Keep an eye on your laptop. If you're using a laptop, make sure it is password-protected, locked and secure. Never leave it unattended - like in a vehicle or at a public charging station.

Securely store sensitive files. When there's a legitimate business need to transfer confidential information from office to home, keep it out of sight and under lock and key. If you don't have a file cabinet at home, use a locked room. For more tips, read about physical security. 

Dispose of sensitive data securely. Don't just throw it in the trash or recycling bin. Shred it. Paperwork you no longer need can be treasure to identity thieves if it includes personal information about customers or employees.

Follow your employer's security practices. Your home is now an extension of your office. So, follow the protocols that your employer has implemented.

Read small business cybersecurity  materials and online security  articles.

by Lisa Weintraub Schifferle

Attorney, FTC, Division of Consumer & Business Education

Published March 18, 2020 

scam warning

The government are warning the public to be extra vigilant and be wary of scams related to coronavirus. They state that you can only access government schemes through the GOV.UK website. If someone texts, calls or emails claiming to be from HMRC, saying that you can claim financial help or are owed a tax refund, and asks you to click on a link or to give information such as your name, credit card or bank details, it is a scam.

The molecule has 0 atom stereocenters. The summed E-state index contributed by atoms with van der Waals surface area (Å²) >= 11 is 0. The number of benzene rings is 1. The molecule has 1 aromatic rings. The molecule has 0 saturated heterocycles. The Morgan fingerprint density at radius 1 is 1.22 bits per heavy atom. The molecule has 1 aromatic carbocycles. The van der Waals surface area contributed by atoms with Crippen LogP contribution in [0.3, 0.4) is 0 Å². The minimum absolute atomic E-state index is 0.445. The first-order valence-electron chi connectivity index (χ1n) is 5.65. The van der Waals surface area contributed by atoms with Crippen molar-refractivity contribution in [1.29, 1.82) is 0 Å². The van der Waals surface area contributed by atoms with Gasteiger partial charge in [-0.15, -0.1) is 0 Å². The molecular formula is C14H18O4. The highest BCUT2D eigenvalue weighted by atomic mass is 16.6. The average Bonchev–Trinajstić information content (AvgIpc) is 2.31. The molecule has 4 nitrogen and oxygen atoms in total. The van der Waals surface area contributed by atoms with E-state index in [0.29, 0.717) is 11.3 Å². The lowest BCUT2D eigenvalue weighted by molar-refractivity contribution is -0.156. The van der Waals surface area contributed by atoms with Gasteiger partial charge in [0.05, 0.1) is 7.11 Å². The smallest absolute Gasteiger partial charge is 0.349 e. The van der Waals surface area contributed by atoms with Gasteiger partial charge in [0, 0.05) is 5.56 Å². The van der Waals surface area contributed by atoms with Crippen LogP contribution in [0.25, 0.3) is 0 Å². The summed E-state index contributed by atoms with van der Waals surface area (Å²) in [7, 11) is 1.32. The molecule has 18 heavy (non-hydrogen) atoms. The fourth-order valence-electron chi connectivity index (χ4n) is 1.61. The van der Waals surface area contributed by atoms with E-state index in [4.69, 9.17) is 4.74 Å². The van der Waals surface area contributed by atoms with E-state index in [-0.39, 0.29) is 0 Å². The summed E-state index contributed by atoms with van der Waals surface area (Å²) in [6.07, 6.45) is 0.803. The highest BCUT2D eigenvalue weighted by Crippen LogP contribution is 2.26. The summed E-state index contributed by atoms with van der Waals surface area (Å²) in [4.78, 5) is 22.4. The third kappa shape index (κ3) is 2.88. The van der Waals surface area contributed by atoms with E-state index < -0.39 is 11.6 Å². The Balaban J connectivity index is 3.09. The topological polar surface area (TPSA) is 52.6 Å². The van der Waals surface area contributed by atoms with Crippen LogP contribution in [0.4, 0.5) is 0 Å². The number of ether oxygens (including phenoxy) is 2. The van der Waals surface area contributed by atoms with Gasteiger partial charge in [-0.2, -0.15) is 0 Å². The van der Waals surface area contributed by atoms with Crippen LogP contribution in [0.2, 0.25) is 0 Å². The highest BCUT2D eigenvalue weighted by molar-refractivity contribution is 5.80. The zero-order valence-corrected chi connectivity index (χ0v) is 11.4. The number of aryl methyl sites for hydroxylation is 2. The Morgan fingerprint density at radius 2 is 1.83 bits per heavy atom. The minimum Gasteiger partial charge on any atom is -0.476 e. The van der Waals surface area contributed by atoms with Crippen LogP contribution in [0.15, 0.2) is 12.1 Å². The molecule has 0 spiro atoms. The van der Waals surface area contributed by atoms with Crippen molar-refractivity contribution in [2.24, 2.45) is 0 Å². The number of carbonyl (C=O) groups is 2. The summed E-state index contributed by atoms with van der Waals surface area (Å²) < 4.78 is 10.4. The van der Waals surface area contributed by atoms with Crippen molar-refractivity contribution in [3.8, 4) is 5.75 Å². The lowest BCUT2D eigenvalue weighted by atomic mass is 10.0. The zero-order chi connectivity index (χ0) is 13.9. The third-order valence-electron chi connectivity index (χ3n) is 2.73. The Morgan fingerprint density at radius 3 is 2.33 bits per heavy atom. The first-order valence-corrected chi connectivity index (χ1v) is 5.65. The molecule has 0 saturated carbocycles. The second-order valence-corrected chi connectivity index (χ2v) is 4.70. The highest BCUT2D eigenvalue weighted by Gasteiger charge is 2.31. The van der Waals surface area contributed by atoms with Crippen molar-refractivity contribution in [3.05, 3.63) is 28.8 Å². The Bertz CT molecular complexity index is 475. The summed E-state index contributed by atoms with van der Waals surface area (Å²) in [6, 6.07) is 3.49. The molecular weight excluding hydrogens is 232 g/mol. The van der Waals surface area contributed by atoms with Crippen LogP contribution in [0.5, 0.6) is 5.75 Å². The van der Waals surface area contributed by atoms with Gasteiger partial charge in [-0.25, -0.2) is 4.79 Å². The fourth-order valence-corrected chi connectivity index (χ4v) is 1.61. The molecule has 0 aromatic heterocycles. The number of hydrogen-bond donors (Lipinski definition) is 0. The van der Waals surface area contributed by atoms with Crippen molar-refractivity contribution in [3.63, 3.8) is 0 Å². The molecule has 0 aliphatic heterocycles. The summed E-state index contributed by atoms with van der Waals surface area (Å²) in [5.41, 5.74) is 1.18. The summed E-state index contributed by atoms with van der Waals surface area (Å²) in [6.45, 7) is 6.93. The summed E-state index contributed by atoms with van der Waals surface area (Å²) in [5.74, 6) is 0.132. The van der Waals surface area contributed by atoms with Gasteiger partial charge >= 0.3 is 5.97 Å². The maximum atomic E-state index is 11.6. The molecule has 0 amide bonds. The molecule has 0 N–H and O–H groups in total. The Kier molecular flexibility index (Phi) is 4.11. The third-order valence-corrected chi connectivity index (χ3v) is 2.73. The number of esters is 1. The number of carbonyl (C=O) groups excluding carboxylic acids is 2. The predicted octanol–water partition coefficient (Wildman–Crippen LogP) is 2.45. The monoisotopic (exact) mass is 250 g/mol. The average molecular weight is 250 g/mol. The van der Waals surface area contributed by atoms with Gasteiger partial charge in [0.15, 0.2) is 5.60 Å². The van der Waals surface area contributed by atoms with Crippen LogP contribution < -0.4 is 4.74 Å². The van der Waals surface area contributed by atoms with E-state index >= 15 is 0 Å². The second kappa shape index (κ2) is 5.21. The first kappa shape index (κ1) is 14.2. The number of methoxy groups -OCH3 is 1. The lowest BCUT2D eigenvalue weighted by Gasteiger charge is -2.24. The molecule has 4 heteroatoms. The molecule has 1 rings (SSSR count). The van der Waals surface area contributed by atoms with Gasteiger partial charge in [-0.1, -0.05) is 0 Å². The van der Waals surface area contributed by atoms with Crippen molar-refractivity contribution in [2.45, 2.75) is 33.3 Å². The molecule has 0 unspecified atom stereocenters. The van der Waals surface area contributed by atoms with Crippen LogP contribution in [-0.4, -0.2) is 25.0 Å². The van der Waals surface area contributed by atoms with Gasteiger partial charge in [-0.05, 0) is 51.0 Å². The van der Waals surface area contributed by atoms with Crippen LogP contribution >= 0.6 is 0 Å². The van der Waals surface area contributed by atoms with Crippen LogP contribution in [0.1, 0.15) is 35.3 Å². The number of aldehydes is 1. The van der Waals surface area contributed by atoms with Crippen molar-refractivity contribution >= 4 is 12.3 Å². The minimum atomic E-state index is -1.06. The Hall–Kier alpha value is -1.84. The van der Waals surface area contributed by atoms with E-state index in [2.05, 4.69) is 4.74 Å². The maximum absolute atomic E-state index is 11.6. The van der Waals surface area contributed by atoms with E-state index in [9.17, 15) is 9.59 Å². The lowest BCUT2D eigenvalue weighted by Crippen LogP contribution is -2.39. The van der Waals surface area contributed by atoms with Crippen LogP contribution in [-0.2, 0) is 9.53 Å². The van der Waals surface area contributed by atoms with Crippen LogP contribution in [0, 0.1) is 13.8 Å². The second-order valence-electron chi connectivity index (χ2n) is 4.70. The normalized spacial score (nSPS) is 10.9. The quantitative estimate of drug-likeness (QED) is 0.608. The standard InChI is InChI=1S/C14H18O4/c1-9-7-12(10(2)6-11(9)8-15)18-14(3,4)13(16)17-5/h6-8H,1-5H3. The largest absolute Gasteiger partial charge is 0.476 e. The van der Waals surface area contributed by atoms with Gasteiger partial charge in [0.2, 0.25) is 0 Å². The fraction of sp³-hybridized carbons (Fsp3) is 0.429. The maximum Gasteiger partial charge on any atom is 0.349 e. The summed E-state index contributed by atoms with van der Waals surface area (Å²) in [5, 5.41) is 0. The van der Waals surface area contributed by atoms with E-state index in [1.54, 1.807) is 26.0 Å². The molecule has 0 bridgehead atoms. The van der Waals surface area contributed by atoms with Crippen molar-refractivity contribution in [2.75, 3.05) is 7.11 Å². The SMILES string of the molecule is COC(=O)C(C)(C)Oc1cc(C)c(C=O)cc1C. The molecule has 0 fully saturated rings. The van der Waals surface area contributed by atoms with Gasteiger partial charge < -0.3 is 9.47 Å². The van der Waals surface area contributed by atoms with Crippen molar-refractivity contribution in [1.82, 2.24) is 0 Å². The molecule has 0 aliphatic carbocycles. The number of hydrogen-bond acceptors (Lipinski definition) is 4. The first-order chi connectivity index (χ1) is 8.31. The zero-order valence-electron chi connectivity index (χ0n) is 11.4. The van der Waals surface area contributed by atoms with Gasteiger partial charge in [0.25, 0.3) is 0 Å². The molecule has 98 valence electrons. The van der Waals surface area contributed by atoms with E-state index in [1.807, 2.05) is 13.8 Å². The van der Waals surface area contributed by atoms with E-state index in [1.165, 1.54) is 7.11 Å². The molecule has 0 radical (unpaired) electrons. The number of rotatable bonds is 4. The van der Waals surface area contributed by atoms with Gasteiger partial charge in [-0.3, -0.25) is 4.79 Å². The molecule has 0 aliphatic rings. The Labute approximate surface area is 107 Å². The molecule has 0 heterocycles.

DTA Statement in support of track and trace

Taking account of the tightening of restrictions in the United Kingdom to help tackle the COVID-19 pandemic, it is imperative that you do all in your power to keep yourself, your team and your clients safe. Many of your clients may come from the most vulnerable groups. The UK test, track and trace system is a way to quickly get in touch with individuals who may have been in close contact with somebody who is infected. For this reason, it is important that your clients or patients agree that you can pass their contact details to the test and trace workers should you become infected at any point within a couple of days of having provided them with a service. Therefore, we are urging you all to produce a small leaflet with the following wording that you ask ALL your clients or patients to sign: 

DTA Statement in support of track and trace 

( NB this has been modified for dental laboratory and CDT use by the DTA)


CPNI, Centre for the Protection of National Infrastucture, have published Security Considerations in an Economically Challenging Time  to help businesses to protect assets and information. CPNI is the government authority for protective security advice to the UK national infrastructure.


The government has set out its plan to return life to as near normal as possible, but in a way that is safe and continues to protect our NHS. The message is to stay alert, control the virus, and, in doing so, save lives.

This guidance applies in England  - people in Scotland , Wales  and Northern Ireland  should follow the specific rules in those parts of the UK.